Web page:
WAAY 31 learned if you have coronavirus, you can still go vote in person, according to the Secretary of State.
That's just one of the scenarios WAAY 31 asked Secretary of State John Merrill about the deadline for absentee voting and election day.
Let's say you registered to vote absentee and then decide at the last minute that you want to vote in person. Merrill said you can't do that.
You have to stick with voting absentee. In other states, if you change your mind at the last minute to vote in person, you just bring your absentee ballot that's not filled out and go cast your vote.
WAAY 31 asked Merrill what happens if a person plans to vote in person and misses the absentee ballot request of Thursday, Oct. 29 and then contracts the coronavirus before the Nov. 3 election. He said that person can still vote in person, but special accommodations will be made.
"If someone with coronavirus comes to vote, that individual will be directed to go to another location within the polling site so they would not attempt to infect other people that may be susceptible to receiving the coronavirus," said Merrill.
When voting absentee in the state of Alabama, you can do it in person or by mail. If you mail in your absentee ballot, you must have it signed by a notary or signed and witnessed by two people for it to count.
We asked Merrill what happens if you mail your absentee ballot in only to realize you didn't have the witness signatures.
"You can contact the absentee ballot manager to see if they will work with him to rectify the situation," said Merrill.
So, if you're wondering about your absentee ballot or realize you didn't have the witness signatures, contact the county's absentee ballot manager.
"That individual is the correct individual in all 67 counties," said Merrill.
Merrill said it's important to follow the rules to make your vote count if you decide to vote absentee.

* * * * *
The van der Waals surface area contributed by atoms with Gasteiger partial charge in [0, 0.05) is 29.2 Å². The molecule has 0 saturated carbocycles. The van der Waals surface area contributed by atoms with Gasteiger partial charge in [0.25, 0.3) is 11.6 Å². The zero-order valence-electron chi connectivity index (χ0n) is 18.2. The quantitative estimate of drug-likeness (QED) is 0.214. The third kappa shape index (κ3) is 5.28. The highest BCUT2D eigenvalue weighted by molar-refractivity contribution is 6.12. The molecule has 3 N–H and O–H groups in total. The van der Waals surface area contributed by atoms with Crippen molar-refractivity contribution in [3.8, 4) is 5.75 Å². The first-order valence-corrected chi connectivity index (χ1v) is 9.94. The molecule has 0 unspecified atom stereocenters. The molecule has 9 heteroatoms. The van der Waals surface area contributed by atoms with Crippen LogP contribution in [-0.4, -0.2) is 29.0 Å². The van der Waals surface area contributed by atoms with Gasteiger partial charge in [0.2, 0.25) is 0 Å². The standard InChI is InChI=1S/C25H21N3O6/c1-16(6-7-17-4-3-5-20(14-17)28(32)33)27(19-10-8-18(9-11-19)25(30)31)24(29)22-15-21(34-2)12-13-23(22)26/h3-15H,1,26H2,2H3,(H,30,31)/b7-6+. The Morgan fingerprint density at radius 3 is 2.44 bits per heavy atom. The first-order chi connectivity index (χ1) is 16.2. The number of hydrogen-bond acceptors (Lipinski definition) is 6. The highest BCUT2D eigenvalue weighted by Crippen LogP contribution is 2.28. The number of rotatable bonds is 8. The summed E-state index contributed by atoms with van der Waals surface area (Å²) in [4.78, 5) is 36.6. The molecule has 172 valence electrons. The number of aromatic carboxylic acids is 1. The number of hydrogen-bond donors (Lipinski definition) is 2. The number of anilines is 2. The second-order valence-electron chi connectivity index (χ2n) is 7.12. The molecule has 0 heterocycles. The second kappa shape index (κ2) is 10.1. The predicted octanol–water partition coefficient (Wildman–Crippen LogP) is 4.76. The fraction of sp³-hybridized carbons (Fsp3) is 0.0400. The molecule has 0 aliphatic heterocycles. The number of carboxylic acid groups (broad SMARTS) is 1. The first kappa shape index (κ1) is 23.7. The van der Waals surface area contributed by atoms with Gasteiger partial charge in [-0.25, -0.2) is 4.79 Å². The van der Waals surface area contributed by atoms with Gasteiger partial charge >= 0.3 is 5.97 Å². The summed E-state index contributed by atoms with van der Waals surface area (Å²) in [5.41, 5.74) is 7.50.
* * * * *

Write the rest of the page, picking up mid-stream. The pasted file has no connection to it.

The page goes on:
"Whether it's the absentee ballot application process, the absentee ballot return process, whether it's actually voting in person, you have to make sure that you follow the rules, guidelines and laws established in the Alabama code," said Merrill.
Merrill said the surge in absentee voters and ballots this year won't delay Alabama voters from learning on election day who won and who lost in area races.
Earlier this month, Gov. Kay Ivey ordered early absentee votes to be counted. This means starting at 7 a.m. on Nov. 3, officials throughout the state can begin counting absentee votes.
Merrill said so far, they've had 280,000 absentee ballot requests and 221,000 of those have been successfully returned. The previous record was 89,000.
So, with this anticipated high voter turnout and record-breaking absentee ballots being cast, he said they sent extra counting machines to counties and will have extra staff on hand.
"We have extra tabulators available for absentee ballots to be cast through in all 67 counties, so there will be no delay in the absentee process," said Merrill.
If you have an absentee ballot and want to turn it in in person, you must do this by 5 p.m. on Nov. 2. That's this coming Monday.
If you are mailing in your absentee ballot, in order for it to count, it has to be mailed in by noon on election day. You can track your absentee ballot by clicking here.